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Slate Blackcurrant Watermelon Strawberry Orange Banana Apple Emerald Chocolate Marble
Slate Blackcurrant Watermelon Strawberry Orange Banana Apple Emerald Chocolate Marble


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  1. Maddy

    Coaching Advice

    Thanks for the replies.. I should've provided a bit more detail and mentioned that I'm dealing with Peewee aged kids right now and dealing with dilemma of segregating kids by skill set.. At the younger ages it was a no brainer to separate kids by skill as the gap was definitely noticeable, therefore, Vet88's comments above were spot on for me. However, these kids are now are older, stronger, maturer and the gap in skill level has shrunk significantly - there really isn’t anyone that is light years ahead of the next kid anymore. What I'm starting to see at this age is the variation in growth, physicality, strong on the stick and hockey sense among these kids. I also have some late bloomers that possess very strong skill sets (extremely good skaters and speedy) however, slightly less on the physicality and maturity, etc side of things.. Ive since decided to take a more simpler approach, and followed the advice of another fellow MSH'er and set aside the physical and maturity aspect of things and focused more on how well the kid can skate (edge control and strength on edge, natural ability and agility, etc.). as a measuring stick for moving kids into the more skilled groups during station based training..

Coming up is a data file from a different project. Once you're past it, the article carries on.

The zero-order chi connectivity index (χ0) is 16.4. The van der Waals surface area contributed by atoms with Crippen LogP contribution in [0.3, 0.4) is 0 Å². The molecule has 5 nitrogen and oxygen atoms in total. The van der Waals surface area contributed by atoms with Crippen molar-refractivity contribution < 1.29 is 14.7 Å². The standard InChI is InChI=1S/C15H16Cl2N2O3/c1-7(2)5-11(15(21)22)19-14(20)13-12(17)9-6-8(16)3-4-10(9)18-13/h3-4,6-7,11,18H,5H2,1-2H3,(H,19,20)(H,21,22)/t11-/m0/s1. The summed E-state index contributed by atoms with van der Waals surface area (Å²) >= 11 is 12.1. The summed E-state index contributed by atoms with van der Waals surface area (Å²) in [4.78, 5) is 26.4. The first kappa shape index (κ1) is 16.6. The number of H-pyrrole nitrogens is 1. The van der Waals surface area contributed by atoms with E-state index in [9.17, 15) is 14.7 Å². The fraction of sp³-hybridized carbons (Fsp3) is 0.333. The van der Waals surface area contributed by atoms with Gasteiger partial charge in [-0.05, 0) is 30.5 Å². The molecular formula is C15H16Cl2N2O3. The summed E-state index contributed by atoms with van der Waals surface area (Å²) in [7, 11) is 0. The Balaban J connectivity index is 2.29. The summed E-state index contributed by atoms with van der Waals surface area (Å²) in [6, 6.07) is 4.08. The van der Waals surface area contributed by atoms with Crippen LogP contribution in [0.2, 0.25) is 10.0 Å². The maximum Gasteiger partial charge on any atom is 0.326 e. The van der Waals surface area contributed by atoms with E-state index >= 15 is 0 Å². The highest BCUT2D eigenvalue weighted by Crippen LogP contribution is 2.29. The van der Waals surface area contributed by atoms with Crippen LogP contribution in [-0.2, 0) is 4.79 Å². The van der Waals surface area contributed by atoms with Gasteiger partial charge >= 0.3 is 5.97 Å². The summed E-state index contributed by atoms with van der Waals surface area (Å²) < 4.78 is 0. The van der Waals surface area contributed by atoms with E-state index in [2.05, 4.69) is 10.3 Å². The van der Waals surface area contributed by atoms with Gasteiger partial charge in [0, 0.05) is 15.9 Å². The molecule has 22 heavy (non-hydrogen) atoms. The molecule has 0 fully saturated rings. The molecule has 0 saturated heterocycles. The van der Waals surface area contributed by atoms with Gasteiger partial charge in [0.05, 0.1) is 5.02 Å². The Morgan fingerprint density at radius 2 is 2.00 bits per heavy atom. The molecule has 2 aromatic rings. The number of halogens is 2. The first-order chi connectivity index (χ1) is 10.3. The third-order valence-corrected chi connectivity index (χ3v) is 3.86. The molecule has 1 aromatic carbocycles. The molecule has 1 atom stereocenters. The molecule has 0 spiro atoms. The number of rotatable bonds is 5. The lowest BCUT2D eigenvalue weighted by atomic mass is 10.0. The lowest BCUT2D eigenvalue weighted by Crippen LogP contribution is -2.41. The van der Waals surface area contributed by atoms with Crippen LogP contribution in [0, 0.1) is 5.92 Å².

2. Back in the Mite days It was fairly common to see kids being split up into smaller groups by like-in-kind skill sets during station based training's.. With the new season kicking off, I’ve been noticing one of our coaches continuing to do this even at the peewee level. Is it appropriate to continue splitting players into groups by skill set during station based training's at this age level?
  3. Ive had good luck with the speed skate as well.. Definitely puts a nice finishing polish on the blades
  4. Absolutely. Im trying to understand both sides of the street when it comes to this concept. Traveling to surrounding cities has its benefits, meeting new kids, parents, exposure to different levels of the game, and breaks up the monotony of seeing/playing the same faces week in and week out, etc.. Im having the most difficulty understanding what the true intent of the In house only concept - in no particular order is it to accommodate the multi-sport kids, or the "I dont like to travel" anyway player, or is it to promote player retention at the younger level, reduce injuries or is it developing organic talent? Its hard for me to accept and support a new program when all we are told is that some other town in MN has implemented the change without telling us the ultimate goal the program is trying to achieve (head scratch). I guess if one doesn't like it there is always summer programs to participate in....
  5. Curious on everyone's opinion on USA Hockey's promotion of in house only hockey leagues for Squirt programs? Good..Bad..Ugly?? I'm all for supporting new ideas to develop players, find solutions for increasing player retention from the squirt to peewee level but Nobody seems to have any evidence based information that In house hockey leagues is the solution. Is anyone experiencing similar change within their youth programs or aware of any technical based data that provides evidence that a in house/no travel policy is working? USA hockey has provided evidence that growth is attributed to other programs like USA Hockey 2 & 2 Challenges, Hockey for free programs, various learn to play programs, equipment grant programs, etc. but where is the evidence on in house league's?
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